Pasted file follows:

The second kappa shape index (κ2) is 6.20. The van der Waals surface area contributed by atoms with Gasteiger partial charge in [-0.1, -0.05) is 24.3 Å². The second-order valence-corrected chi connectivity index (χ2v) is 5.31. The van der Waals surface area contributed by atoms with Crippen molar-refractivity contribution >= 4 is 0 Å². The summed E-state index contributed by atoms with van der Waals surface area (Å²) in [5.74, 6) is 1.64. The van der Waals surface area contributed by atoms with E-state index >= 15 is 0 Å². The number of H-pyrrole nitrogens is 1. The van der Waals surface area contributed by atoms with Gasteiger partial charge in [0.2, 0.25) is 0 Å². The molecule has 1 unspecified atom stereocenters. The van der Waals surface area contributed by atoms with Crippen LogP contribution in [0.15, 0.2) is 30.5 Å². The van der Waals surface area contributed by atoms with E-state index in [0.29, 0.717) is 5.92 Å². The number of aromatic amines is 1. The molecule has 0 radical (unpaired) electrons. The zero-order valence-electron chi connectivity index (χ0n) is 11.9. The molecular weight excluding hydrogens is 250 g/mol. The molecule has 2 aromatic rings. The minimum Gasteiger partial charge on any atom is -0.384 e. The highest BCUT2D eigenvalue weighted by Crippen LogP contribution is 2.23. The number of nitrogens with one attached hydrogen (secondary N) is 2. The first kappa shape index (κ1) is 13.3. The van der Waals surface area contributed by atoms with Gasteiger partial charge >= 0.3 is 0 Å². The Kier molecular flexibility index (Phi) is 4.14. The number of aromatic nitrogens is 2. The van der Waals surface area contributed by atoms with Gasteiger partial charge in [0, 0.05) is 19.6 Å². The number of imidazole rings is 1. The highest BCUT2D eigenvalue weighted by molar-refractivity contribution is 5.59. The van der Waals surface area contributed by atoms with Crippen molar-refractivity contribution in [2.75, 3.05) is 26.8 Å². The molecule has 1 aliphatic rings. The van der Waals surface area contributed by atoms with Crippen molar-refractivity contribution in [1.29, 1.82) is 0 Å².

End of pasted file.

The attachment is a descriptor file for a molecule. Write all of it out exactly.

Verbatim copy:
The second kappa shape index (κ2) is 6.20. The van der Waals surface area contributed by atoms with Gasteiger partial charge in [-0.1, -0.05) is 24.3 Å². The second-order valence-corrected chi connectivity index (χ2v) is 5.31. The van der Waals surface area contributed by atoms with Crippen molar-refractivity contribution >= 4 is 0 Å². The summed E-state index contributed by atoms with van der Waals surface area (Å²) in [5.74, 6) is 1.64. The van der Waals surface area contributed by atoms with E-state index >= 15 is 0 Å². The number of H-pyrrole nitrogens is 1. The van der Waals surface area contributed by atoms with Gasteiger partial charge in [0.2, 0.25) is 0 Å². The molecule has 1 unspecified atom stereocenters. The van der Waals surface area contributed by atoms with Crippen LogP contribution in [0.15, 0.2) is 30.5 Å². The van der Waals surface area contributed by atoms with E-state index in [0.29, 0.717) is 5.92 Å². The number of aromatic amines is 1. The molecule has 0 radical (unpaired) electrons. The zero-order valence-electron chi connectivity index (χ0n) is 11.9. The molecular weight excluding hydrogens is 250 g/mol. The molecule has 2 aromatic rings. The minimum Gasteiger partial charge on any atom is -0.384 e. The highest BCUT2D eigenvalue weighted by Crippen LogP contribution is 2.23. The number of nitrogens with one attached hydrogen (secondary N) is 2. The first kappa shape index (κ1) is 13.3. The van der Waals surface area contributed by atoms with Gasteiger partial charge >= 0.3 is 0 Å². The Kier molecular flexibility index (Phi) is 4.14. The number of aromatic nitrogens is 2. The van der Waals surface area contributed by atoms with Gasteiger partial charge in [0, 0.05) is 19.6 Å². The number of imidazole rings is 1. The highest BCUT2D eigenvalue weighted by molar-refractivity contribution is 5.59. The van der Waals surface area contributed by atoms with Crippen molar-refractivity contribution in [2.75, 3.05) is 26.8 Å². The molecule has 1 aliphatic rings. The van der Waals surface area contributed by atoms with Crippen molar-refractivity contribution in [1.29, 1.82) is 0 Å².